In Tales From the Perilous Realm we have five short stories or novellas by J.R.R. Tolkien, plus his very famous lecture "On Fairy Stories". Only one of the selections has a direct connection with Middle earth: the poems which make up "The Adventures of Tom Bombadil". The other four are "Leaf By Niggle", a short tale with deeply moving theological connotations which originally accompanied the Fairy Stories lecture; "Roverandom", a story written by Tolkien to comfort one of his sons who had lost a toy dog while at the seashore and not published until 25 years after the author died; "Farmer Giles of Ham," a rollicking tale set in early Britain featuring a bumbling farmer, a near sighted giant, and a dragon which was originally published in the late 1940s; "Smith of Wooton Major", a beautiful story published in the 1960s which is usually interpreted as being Tolkien's acknowledgment that his life was coming to a close and his gifts must be returned or passed on to others.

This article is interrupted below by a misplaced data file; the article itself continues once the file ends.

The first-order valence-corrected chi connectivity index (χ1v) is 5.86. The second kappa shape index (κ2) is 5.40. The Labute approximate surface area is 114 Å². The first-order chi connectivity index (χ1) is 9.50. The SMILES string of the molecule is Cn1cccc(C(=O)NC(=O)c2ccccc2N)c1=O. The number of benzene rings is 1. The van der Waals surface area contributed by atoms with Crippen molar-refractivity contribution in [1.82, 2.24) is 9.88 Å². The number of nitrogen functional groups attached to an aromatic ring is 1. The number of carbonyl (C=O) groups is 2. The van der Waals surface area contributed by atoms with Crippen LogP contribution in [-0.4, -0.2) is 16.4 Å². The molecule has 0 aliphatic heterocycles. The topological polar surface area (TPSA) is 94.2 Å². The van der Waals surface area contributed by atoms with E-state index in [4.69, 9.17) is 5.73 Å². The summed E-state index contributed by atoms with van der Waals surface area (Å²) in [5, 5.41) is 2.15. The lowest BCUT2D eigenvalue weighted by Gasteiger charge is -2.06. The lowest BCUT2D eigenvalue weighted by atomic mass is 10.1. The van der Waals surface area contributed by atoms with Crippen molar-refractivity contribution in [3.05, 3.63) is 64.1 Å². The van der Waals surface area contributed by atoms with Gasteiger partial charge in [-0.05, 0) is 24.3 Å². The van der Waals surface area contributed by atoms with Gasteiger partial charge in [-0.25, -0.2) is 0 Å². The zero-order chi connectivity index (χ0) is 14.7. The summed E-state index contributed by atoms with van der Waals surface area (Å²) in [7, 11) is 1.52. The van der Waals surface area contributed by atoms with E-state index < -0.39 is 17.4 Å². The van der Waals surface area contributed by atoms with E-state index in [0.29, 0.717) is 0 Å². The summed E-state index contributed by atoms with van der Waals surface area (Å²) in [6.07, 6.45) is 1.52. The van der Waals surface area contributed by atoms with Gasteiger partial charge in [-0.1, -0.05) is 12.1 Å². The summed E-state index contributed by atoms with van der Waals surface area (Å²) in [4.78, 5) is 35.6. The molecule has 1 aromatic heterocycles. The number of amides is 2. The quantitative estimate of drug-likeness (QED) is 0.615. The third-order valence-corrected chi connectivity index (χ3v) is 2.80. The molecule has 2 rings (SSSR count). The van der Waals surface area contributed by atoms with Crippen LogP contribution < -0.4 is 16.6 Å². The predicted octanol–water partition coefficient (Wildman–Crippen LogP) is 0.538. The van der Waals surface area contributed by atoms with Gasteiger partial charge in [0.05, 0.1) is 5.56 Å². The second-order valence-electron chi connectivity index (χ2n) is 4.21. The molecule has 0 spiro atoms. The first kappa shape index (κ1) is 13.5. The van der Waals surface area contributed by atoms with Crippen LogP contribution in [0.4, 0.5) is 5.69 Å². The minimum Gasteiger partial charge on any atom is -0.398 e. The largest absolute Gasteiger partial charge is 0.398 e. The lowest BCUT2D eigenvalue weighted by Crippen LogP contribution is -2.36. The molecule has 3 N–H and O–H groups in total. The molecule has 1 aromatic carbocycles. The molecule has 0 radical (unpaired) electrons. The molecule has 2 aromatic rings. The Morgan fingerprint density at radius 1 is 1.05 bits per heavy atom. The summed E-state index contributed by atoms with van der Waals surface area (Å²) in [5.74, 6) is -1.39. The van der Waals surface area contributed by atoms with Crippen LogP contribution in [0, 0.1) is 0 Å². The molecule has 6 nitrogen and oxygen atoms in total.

All of these stories have been published before in different formats, and I have loved them all for many years. I purchased Tales From the Perilous Realm in the interests of completing my collection but with some trepidation, because I knew the illustrations would be different. The late Pauline Baynes illustrated Farmer Giles, Smith, and Tom Bombadil, and her vivid interpretations are so marvelous that I dreaded seeing any depictions by any other artist. But as soon as I opened Tales From a Perilous Realm my fears were allayed. Alan Lee's pencil illustrations are enchanting in their own right, allowing the reader to experience the stories anew with additional pleasure and delight. I will always love Pauline Baynes' illustrations, but Alan Lee's efforts evoke Tolkien's worlds just as vividly. This will be a book to be treasured.
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